While there's no evidence the virus behind COVID-19 can be transmitted through food, experts are saying we should take care when preparing and eating just in case.
SARS-CoV-2 has infected more than a million people and killed nearly 60,000 since emerging in China late last year.
The primary way it's spread is in droplets expelled via coughing and sneezing, but there is increasing evidence you can catch it just by breathing in air near an infected person.
"Touching surfaces and objects and then your eyes, nose or mouth may also be a way to transfer the virus," said Cathy Moir, chair of the Food Safety Information Council of Australia.
Of course, this is also how we eat.
"The good news is that Food Standards Australia New Zealand states that there is no international evidence so far that the virus causing COVID-19 is transmitted through eating food," said Moir.
Still, she says we should be taking extra precautions when preparing food - which we're all doing a lot more of, with most restaurants and takeaways shut.
Firstly, if you're sick, get someone else to make dinner.
"Cover all coughs and sneezes so you don't contaminate the kitchen environment and food. Wash hands regularly and clean benches and utensils. If you are the only available cook, eg. a single parent, cook a frozen meal or something simple that requires minimal handling, or order a home-delivered takeaway."
Fresh produce will help boost your immune system, but make sure you wash it thoroughly beforehand.
"Don't use hand sanitizer or body soap to clean produce as these may contain chemicals you don't want to consume (and it will taste nasty!)," said Moir. "If you grow your own food, don't water it with 'grey' water from washing machines, baths, showers or handwashing."
Try to stick to food that's not past its 'use-by' date. Stuff that's past it's 'best-before' date is fine, it just might not be as good.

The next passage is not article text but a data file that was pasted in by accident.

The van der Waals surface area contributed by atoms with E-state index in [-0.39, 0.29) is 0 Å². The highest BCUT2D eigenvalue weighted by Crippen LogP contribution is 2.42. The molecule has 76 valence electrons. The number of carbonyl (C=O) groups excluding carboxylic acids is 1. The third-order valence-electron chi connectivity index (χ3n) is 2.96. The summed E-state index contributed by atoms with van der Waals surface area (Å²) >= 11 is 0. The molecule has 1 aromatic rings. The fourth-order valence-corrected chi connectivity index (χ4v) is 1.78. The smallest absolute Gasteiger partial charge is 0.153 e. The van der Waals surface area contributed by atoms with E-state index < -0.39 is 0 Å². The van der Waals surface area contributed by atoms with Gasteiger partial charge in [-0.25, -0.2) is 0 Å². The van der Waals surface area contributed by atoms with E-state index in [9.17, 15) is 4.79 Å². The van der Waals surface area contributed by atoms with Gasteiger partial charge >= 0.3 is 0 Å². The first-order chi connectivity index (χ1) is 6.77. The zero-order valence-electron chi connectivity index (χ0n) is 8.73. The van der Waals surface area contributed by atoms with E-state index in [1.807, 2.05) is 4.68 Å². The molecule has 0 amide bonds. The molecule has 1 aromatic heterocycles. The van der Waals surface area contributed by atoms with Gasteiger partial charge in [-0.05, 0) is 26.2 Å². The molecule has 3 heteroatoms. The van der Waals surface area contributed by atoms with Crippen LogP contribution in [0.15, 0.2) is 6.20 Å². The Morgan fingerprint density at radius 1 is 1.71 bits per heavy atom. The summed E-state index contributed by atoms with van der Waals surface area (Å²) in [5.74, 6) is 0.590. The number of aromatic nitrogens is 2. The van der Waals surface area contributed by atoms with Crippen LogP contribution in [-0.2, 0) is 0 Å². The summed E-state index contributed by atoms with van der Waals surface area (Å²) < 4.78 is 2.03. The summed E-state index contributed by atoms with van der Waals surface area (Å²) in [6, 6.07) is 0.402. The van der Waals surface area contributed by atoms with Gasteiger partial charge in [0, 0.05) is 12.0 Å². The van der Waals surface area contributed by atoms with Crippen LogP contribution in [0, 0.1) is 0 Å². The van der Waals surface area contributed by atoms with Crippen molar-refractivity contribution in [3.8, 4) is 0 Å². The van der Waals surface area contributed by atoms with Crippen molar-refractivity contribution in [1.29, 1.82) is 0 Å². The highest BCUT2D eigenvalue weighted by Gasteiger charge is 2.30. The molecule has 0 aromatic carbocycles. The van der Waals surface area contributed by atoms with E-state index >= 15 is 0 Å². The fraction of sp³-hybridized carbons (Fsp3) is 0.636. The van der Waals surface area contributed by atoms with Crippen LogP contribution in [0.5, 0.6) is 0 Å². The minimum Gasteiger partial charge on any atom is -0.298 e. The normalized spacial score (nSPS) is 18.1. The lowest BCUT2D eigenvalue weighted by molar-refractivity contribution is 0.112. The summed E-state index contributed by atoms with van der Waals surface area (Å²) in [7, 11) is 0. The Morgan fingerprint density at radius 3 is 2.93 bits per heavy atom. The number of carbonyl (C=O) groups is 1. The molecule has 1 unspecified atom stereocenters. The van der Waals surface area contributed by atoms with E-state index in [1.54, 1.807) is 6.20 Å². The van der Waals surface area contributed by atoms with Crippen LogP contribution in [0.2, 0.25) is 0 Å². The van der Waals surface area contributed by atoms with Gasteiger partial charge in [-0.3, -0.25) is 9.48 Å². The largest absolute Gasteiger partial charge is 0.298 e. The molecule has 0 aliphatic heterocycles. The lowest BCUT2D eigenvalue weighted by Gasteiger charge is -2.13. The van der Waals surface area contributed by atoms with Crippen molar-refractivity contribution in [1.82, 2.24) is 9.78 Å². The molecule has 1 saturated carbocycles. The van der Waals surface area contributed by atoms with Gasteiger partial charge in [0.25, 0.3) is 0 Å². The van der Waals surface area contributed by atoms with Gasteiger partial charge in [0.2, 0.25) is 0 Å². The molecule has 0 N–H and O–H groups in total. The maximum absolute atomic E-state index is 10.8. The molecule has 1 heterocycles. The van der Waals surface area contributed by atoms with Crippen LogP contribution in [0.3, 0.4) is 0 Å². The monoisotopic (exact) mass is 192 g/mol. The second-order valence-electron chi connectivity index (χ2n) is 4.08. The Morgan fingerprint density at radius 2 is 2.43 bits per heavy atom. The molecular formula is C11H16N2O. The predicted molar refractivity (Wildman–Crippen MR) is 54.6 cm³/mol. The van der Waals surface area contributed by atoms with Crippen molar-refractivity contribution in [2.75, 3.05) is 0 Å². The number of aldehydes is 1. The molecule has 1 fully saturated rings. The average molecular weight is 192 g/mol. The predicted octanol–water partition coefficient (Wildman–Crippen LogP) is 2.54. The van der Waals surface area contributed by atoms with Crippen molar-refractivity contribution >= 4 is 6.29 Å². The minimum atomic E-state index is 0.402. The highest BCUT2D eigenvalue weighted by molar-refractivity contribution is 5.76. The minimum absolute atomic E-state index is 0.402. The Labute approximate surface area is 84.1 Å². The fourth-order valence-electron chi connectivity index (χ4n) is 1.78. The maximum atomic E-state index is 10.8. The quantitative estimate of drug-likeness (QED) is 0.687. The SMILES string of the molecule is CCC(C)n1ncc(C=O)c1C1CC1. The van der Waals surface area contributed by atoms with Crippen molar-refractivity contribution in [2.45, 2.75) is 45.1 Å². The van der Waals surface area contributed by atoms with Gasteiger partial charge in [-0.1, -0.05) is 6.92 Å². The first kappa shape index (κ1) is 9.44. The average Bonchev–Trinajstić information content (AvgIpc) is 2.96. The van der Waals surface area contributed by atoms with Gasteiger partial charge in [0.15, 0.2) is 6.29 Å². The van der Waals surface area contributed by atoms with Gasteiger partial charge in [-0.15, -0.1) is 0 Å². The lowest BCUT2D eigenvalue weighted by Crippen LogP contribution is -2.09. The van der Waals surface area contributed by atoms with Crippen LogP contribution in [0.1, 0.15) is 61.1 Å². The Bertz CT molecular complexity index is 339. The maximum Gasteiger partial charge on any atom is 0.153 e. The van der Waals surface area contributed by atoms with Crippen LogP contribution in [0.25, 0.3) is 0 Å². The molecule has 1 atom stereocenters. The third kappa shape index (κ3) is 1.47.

"Put newly purchased items at the back of the pantry shelf or fridge so you use older items first," said Moir.
"If you and the kids are stuck at home you might want to tidy out the pantry, freezer and fridge and see who can find the most out-of-date item."
If you're bulk-cooking, Moir says to package leftovers up as soon as possible, to stop bacteria growing.
If you defrost something then change your mind, she says it's fine to stick it back in the freezer - as long as it hasn't been sitting out too long.
"Refrozen food may be slightly watery and lose a little quality as freezing breaks down the food structure."
Above all else, wash your hands, utensils and surfaces before and after cooking - especially if you're having meat, poultry or eggs.
"Eggs are nutritious and convenient but raw or slightly cooked egg dishes such as mayonnaise, eggnog, health shakes, steak tartare and mousses are a food poisoning risk and best avoided."
If you're heading out to get something, follow social distancing rules - stay at least 2m away from anyone outside your home 'bubble' - and use sanitiser and soap where possible.
"Don’t put unpackaged fresh fruit and veg directly into your trolley but use the plastic bags provided for your fresh produce," said Moir.
"Don't handle produce items and put them back for others or taste test the grapes as you touch your mouth with your hands.
"Shopping bags should not be placed on any food preparation benches to prevent contamination. Wash your hands immediately when you return home from shopping and again after putting away groceries."
Follow these guidelines, and you increase the chance of staying well and being allowed to dine out the minute the lockdown is lifted.